Russia: Greece added to list of "unfriendly countries"

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The Russian government has expanded its list of unfriendly countries, against which countermeasures are taken, the press service of the Cabinet of Ministers reported.

Greece, Denmark, Slovenia, Croatia and Slovakia were added to the list.

The document states the number of employees that the embassies and consulates of these states can hire in Russia.

Based on this decision, a limit of 34 people was set for Greece, 20 for Denmark and 16 for Slovakia. Slovenia and Croatia can no longer employ local staff in their diplomatic and consular missions.

"The list approved by the government is not final and, taking into account the ongoing hostile actions of foreign states directed against Russian missions abroad, it may be expanded," the statement said.

Athens' support for Ukraine and the expulsion of Russian diplomats has clearly angered Russia.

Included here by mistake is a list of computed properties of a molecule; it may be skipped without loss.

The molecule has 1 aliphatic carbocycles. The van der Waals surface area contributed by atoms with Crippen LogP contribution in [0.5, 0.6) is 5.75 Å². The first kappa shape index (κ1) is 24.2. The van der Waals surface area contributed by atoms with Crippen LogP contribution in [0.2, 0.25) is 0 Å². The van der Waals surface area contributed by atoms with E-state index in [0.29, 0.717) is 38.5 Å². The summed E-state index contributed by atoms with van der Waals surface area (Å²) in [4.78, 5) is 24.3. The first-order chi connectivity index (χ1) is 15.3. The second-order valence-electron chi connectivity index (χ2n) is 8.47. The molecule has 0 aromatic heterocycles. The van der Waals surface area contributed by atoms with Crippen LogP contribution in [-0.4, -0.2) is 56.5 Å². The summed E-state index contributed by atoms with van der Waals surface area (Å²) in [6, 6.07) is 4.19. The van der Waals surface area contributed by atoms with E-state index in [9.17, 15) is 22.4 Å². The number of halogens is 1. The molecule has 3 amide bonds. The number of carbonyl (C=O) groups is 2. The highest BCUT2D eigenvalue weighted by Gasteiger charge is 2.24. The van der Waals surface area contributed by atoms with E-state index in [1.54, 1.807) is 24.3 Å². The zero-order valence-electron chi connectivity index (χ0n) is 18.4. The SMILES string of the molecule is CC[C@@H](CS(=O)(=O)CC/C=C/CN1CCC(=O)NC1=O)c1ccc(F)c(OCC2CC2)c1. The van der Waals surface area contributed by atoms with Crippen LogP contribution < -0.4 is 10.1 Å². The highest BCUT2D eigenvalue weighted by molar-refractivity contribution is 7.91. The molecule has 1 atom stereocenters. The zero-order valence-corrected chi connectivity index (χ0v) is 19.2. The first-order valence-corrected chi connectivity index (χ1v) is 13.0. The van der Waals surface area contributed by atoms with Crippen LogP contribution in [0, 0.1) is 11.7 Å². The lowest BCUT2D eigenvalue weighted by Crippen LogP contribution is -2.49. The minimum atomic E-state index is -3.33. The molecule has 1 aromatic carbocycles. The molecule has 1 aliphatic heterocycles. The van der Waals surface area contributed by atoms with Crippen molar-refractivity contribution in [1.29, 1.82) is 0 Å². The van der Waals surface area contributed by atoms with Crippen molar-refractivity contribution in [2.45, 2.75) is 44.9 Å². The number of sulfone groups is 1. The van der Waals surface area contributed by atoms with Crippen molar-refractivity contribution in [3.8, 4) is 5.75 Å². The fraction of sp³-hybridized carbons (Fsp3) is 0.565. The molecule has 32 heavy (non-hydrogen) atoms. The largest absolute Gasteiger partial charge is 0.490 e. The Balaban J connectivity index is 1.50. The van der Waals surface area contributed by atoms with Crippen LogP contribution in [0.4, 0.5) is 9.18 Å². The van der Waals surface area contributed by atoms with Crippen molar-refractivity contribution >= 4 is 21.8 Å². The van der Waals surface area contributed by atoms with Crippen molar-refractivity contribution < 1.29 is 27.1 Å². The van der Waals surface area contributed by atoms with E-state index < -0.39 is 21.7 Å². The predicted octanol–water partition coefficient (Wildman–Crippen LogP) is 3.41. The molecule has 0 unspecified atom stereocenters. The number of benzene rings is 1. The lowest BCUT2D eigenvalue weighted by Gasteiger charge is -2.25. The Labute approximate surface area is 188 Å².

Earlier, in May 2021, restrictions were imposed on US and Czech diplomatic missions.

In early March, the Russian government drew up a list of foreign states and territories "committing hostile acts against the country, Russian companies and citizens" to which Russian individuals and companies can repay their debts in rubles.

This list includes European Union member states, Australia, Britain, Canada, New Zealand, Norway, Republic of Korea, Singapore, USA, Taiwan, Ukraine, Japan and more.

Meanwhile, the Greek government would oppose a European Union proposal to voluntarily cut gas usage by 15% beginning next month to mitigate a possible complete halt of supplies from Russia, two officials said on Thursday.

On Wednesday, the European Commission asked member states to slash their gas use over the coming months to avoid a big disruption of industries next winter.

“The government does not agree in principle with the Commission’s proposal for a 15% reduction in natural gas consumption,” government spokesperson Yiannis Economou said at a press briefing. “We have submitted proposals and we continue to maintain that this direction can provide solutions.”

Speaking earlier on SKAI television, Energy Minister Kostas Skrekas said that 70% of the natural gas imported by Greece is used to generate electricity, which means that any cuts would hit households and businesses.

He also said the country has already expressed its disagreement with the proposal and “has taken all the necessary actions” to ensure supplies.

Similar reactions have been expressed by Spain and Portugal.

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